Electric cars are being lauded. Twice in two years, the Chevy Volt has edged out the Porsche 911 for highest customer satisfaction in Consumer Reports magazine; in 2011 the all-electric Nissan LEAF was named European Car of the Year; and in November 2012 the Tesla Model S was unanimously awarded Motor Trend’s “Car of the Year”. Sales, too, are on an upward climb. EVs, including both plug-in hybrids (PHEVs) and all electric vehicles (AEVs) are, in some respects, already equipped to compete with the ICE.
All this portends a fundamental shift in the energy landscape. After a century, transportation is decoupling from its complete reliance on oil.
But there are still considerable challenges to deploying EVs, especially AEVs. Cars are one of the most regulated and technology-intensive industries in the world. Today’s vehicles are packed with dozens of computers, intricate emissions systems, even explosives (for air bags). They are constructed with thousands of components – many as complicated as a modern smart phone, iPad or solar cell – that must blend together seamlessly (with complete dependability) over the course of hundreds of thousands of miles and decades of consumer abuse. Building the supply chains, regulatory institutions and competing infrastructure to support a new “EV ecosystem” is an ongoing challenge. After all, almost 100 years have been invested in ecosystems that support the ICE. Still, the underlying drivers of energy security and environmental protection that support electrification are strong.
One of the major focuses at the US Department of Energy (DOE) is overcoming the barriers to widespread EV adoption. The DOE’s “EV Everywhere” initiative brings together stakeholders ranging from research labs, to automakers, to EV deployment communities to tip the scales in favour of electrification.
The market in comparative perspective
How are EVs performing in the market today? In a month-to-month comparison, the Chevy Volt is selling almost twice as many cars as the original hybrid Prius did upon its US introduction. Part of the Volt’s early success likely stems from the fact that, like the Prius, it uses an ICE to surmount the range limitations of batteries and current lack of charging infrastructure. But the Volt’s success also demonstrates consumer demand for electrification.
AEVs, with no supplemental ICE, are a bigger challenge. They have shorter range and batteries that are still expensive and slow to charge. Still, the benefits to full electrification are considerable. Sunlight, coal, biomass, trash and natural gas can all be readily converted into electricity and thus fuel an AEV – not so for an ICE. They have the potential to be cheaper and easier to maintain than either ICEs or PHEVs. But to compete, AEVs need sustained commitment from government, automakers, electric utilities and other stakeholders and a willingness to take risks (and occasionally fail) in pursuit of these ends.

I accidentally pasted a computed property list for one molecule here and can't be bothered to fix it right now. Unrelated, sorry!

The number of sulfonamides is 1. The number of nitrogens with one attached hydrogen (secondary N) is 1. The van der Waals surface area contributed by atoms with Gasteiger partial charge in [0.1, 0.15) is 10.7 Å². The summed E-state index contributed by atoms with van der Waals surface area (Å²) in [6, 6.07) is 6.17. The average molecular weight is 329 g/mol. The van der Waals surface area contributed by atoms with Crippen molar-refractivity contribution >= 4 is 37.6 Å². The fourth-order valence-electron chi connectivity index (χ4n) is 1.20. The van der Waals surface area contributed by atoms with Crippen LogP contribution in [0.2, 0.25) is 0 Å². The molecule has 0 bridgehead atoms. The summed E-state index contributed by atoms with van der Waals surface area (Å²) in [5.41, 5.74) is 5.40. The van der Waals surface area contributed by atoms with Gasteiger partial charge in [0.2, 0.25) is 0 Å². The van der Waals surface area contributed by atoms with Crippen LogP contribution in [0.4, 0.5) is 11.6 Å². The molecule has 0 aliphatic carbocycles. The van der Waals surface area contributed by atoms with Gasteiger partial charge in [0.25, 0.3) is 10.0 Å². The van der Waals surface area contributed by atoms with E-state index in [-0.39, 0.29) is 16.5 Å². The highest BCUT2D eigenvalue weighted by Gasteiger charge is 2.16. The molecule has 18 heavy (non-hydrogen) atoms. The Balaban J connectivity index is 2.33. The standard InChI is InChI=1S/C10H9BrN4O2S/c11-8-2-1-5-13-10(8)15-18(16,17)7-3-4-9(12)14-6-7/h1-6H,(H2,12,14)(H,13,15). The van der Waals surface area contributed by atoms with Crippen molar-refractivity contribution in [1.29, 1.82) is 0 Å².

Federal EV policy post-stimulus
The Obama Administration’s EV Everywhere initiative builds on programmes that have already invested several billion dollars in grants and loans for new battery and electric drive research, deployment and component manufacturing plants. These enabled the success of EVs like the Tesla and the Volt – as has a federal tax credit of up to US$ 7,500 for EV buyers.
The batteries in today’s hybrids and other EVs are the fruits of decades of research – much of that DOE supported. To continue the progress, the DOE is launching a new “innovation hub” for batteries that will fund up to US$ 120 million over five years for energy storage research.
DOE is also promoting a “no regrets” policy of EV infrastructure deployment – encouraging companies to install the ducting and electrical systems in new buildings that will facilitate rapid installation of EV charging stations as the electrified fleet expands. Incorporating these capabilities can lead to substantial benefits and savings for businesses in the long term and improve the experience of future patrons of apartment buildings, shopping malls and garages.
A global challenge
But realizing the vision of EV Everywhere will require collective action by a host of stakeholders around the world. Cities and states have the power to promote deployment in their own communities. California’s Air Resources Board leads the nation’s most aggressive state-level EV deployment effort with its Zero Emission Vehicle mandate and will be a key player in the global market. Local and state governments can provide EVs with access to high-occupancy vehicle lanes or institute congestion pricing schemes that would allow EVs preferential entry into city centres – as London does today. This can reduce noise, improve local air quality and further incentivize EV deployment.
However, it is important to remember that an EV is not a cell phone or an iPad. The technology hurdles are higher and the scale of the challenge bigger. But a tipping point may have already been reached – uptake of EVs is accelerating. The pace of deployment will likely be heavily dependent on policy, and the DOE goal is to work with American industry, cities and states to put in place the incentives that will support a flourishing US EV market by 2025. By then, millions of EVs could be deployed in the United States – and eventually, everywhere.